It's been interesting to watch YA books progress over the years and change into what it is today. And what is it? Basically, YA is anything that is suitable for ages 12 and up. It usually focuses on an adolescent or a young adult (High School, people!), and the thematic material you'll find inside a YA book is going to be considerably mild compared to that of an "Adult" book.
Or is it?
Young Adult is a lot more "Adult" than it used to be. I've seen books about teenage pregnancy marked as YA. But Percy Jackson and the Olympians Series is also YA. There is a mammoth jump in age appropriateness here - one is a lot closer to adult than the other, yet there they are, both classified as YA (12+). Lately I've been finishing up Pushing the Limits, by Katie McGarry. She is, by the way, an amazing author and a very talented storyteller. But if I had a dollar for every time her male lead dropped the F-Bomb or indulged in a sensual mental fantasy that would be better left unwritten, I'd have a lot of pocket change right now. It's a wonderful story and I ADORE romance, but I'm just pointing out:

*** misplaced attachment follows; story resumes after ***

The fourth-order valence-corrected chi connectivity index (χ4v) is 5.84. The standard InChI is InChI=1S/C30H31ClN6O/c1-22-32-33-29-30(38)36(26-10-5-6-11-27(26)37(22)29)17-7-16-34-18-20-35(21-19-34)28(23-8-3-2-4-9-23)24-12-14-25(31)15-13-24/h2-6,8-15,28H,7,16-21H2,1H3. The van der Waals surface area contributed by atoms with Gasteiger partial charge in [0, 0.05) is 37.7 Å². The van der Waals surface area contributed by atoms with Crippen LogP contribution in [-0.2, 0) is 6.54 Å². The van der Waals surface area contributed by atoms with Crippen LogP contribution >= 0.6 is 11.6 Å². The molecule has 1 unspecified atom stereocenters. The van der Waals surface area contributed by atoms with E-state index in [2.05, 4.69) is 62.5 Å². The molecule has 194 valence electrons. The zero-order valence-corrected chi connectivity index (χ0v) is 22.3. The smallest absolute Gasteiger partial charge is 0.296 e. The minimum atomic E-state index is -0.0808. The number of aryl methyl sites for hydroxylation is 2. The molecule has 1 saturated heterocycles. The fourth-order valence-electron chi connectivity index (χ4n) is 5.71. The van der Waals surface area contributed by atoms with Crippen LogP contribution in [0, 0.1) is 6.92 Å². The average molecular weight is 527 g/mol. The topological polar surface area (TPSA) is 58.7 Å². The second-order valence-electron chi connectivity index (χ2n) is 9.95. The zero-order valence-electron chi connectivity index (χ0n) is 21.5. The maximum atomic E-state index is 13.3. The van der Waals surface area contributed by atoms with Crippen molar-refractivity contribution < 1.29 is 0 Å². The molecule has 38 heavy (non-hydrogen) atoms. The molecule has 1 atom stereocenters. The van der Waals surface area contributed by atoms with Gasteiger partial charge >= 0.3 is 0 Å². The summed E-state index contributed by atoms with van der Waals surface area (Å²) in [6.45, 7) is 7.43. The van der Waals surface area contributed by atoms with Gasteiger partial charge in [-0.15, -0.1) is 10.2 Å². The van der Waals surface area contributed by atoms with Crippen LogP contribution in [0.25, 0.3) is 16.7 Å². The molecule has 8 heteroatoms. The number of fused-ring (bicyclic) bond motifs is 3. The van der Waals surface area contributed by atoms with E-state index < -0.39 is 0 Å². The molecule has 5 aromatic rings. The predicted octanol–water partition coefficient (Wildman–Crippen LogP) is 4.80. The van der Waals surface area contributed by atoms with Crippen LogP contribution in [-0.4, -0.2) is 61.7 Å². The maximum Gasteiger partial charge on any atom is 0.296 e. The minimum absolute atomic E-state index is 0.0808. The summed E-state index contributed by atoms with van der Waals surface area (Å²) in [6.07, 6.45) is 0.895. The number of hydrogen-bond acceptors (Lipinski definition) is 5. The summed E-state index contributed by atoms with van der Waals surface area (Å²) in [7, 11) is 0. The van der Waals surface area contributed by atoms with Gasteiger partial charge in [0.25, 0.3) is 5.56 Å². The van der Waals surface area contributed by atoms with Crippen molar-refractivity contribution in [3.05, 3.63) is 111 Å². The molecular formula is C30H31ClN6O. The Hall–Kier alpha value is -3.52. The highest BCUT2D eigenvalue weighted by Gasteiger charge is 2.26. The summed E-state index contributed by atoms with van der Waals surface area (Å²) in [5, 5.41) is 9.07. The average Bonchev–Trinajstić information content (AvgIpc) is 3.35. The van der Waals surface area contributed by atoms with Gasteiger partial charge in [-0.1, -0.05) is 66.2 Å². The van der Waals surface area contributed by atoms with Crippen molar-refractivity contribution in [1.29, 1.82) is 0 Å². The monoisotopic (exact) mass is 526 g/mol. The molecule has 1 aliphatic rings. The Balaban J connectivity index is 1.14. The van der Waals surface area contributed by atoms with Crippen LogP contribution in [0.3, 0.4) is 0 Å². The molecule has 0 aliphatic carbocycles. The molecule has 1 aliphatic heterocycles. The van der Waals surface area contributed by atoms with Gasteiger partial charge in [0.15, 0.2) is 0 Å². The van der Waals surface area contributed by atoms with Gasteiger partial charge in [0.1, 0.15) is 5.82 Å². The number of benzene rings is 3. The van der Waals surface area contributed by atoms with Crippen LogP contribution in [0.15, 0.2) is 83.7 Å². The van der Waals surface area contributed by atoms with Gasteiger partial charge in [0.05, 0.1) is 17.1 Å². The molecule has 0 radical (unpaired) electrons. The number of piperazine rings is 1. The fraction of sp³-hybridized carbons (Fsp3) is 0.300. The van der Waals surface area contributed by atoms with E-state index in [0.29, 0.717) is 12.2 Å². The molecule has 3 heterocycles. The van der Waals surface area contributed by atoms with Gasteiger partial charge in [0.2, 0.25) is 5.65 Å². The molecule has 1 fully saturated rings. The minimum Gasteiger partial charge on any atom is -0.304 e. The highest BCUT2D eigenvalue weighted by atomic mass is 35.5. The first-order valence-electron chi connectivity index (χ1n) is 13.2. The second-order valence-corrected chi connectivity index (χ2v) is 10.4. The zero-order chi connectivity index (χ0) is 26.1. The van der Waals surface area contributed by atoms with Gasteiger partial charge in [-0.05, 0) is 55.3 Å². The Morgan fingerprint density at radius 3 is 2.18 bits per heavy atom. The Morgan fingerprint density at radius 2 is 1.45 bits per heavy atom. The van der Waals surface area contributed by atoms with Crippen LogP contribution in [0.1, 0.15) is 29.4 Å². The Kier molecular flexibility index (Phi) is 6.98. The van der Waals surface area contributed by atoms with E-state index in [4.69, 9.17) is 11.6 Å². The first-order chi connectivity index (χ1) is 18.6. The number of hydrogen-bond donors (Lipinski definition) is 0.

YA is becoming more and more "Adult."
The edginess factor that's popping up in YA books is a growing trend, and yet the bestselling novels are still stories like, The Hunger Games or Tiger's Curse. None of those are sexually graphic or laced with profanity by any stretch. I'm not dissing the use of those elements, either. I'm a writer - I understand that certain characters have to say and do certain things to be real. The male lead in my own novel swears, too! Sensuality is a part of romance. All I'm saying is, I'm seeing the line between YA and Adult literature blur. As an adult, I'm reading YA that can be insanely intense and very graphic. I walked into Barnes & Noble the other day and saw a book in the YA section that would have been better suited for an R-rated Only section of the bookstore.
My point is, I love Young Adult fiction. Adore it. My shelves are stocked with so much YA that I could start a library in my bedroom. It just worries me that we feel like we have to inject such incredibly graphic stuff into a story to make it realistic. We don't.
A good story will sing all by itself - and best by itself.